Conventions

Paperback Tolstoy

I bought myself a “little” present the other day:

Always a good feeling opening an envelope you know contains a desired new book. πŸ™‚ I wanted a paperback copy. I have only a Kindle version.

I recall being assigned it in graduate school (too long ago now) in a course on Russian government/history. (There’s a real shocker, eh?) So I had thought I had an old paperback of it in America; but I couldn’t find it over in the Catskills when we were there in December. (My sister may have swiped it many years ago.)

This English translation is one Leo Tolstoy himself approved. The translators were personal friends:

[“War and Peace.” Photo by me, 2019.]

It is so bulky it is leading to storage difficulties here in the home office – perhaps even a “health and safety” danger in case it creates an “avalanche”:

[Photo by me, 2019.]

The flat Kindle simply does not do justice to the “3 dimensions” of books. F. Scott Fitzgerald, for instance, was not trying to compete with War and Peace. Yet it is tough not to notice: The Great Gatsby (which I just finished) is but a fraction of the size of War and Peace.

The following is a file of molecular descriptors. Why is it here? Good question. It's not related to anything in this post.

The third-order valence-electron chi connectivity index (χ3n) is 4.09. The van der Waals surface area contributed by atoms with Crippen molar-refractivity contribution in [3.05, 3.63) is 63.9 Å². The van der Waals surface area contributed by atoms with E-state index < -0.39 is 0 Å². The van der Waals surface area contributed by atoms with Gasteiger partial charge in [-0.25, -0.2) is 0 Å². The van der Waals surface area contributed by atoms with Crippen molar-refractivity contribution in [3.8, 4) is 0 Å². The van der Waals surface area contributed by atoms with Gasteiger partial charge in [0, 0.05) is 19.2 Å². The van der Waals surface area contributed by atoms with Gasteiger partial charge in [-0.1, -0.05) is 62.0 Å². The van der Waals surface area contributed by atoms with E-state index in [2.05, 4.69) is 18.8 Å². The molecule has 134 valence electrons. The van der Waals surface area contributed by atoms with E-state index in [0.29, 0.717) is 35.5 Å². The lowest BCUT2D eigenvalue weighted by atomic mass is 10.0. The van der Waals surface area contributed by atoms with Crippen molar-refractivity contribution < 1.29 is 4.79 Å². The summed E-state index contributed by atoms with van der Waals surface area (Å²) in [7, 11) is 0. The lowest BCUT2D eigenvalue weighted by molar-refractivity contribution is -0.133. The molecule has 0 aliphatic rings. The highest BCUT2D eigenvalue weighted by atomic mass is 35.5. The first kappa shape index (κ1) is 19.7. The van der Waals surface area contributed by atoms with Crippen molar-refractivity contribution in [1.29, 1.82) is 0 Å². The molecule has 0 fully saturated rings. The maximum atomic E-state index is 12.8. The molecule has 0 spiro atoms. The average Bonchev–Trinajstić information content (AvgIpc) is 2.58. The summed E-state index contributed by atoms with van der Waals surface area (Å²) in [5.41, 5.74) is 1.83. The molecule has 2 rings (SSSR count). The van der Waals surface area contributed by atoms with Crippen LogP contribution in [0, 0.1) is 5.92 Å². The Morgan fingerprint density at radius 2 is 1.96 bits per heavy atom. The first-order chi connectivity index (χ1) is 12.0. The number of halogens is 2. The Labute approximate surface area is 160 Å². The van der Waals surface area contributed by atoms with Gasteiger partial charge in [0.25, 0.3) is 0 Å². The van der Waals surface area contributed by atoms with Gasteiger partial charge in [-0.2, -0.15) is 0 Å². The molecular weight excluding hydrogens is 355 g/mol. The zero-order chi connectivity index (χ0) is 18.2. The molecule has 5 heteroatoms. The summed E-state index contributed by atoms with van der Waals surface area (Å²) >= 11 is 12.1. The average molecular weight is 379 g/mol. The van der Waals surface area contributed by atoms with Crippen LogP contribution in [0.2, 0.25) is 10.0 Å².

It seems almost criminal also THAT paperback version of War and Peace was only Β£2.25. That’s about $3. I sit here looking at it and thinking: “The nerve any of us as authors have that our books are even ’99 cents’ sitting beside THAT!”

As I began re-reading it on Wednesday night, I reflected as well on how if you are an author it can even make you question whether you should choose another life direction. Yes, it has its errors and oversights – for example, the editor of this edition’s notes points out β€œNatasha” is said to be age 13 at the beginning in 1805 and is age 16 in 1809 – but they are surprisingly few and minor given both its sheer scope and its simultaneous level of detail. It can cause you to wonder: “Look at this. What right do I have to write romantic historical fiction?”

That led me to have a flip through paperback pages of my latest – which I had kind of lightheartedly termed my own “magnum opus” – and at one point ending up here:

[Excerpt from Conventions: The Garden At Paris, on Kindle for iPhone/iPad. Click to expand.]

Of course I have a right to write. We all do; and we may in our ways make some positive contribution to all else that is out there. Such will be uniquely our own.

Still it is also worth reminding yourself what came before you. It is also necessary to recall what you are up against as a current writer. When doing both, often you can do little but think… WOW!😳

And then it is back to working on the current manuscript once more.

[High Street, Codicote, England, Thursday morning, January 17, 2019. Photo by me.]

Have a good weekend, wherever you are. πŸ™‚

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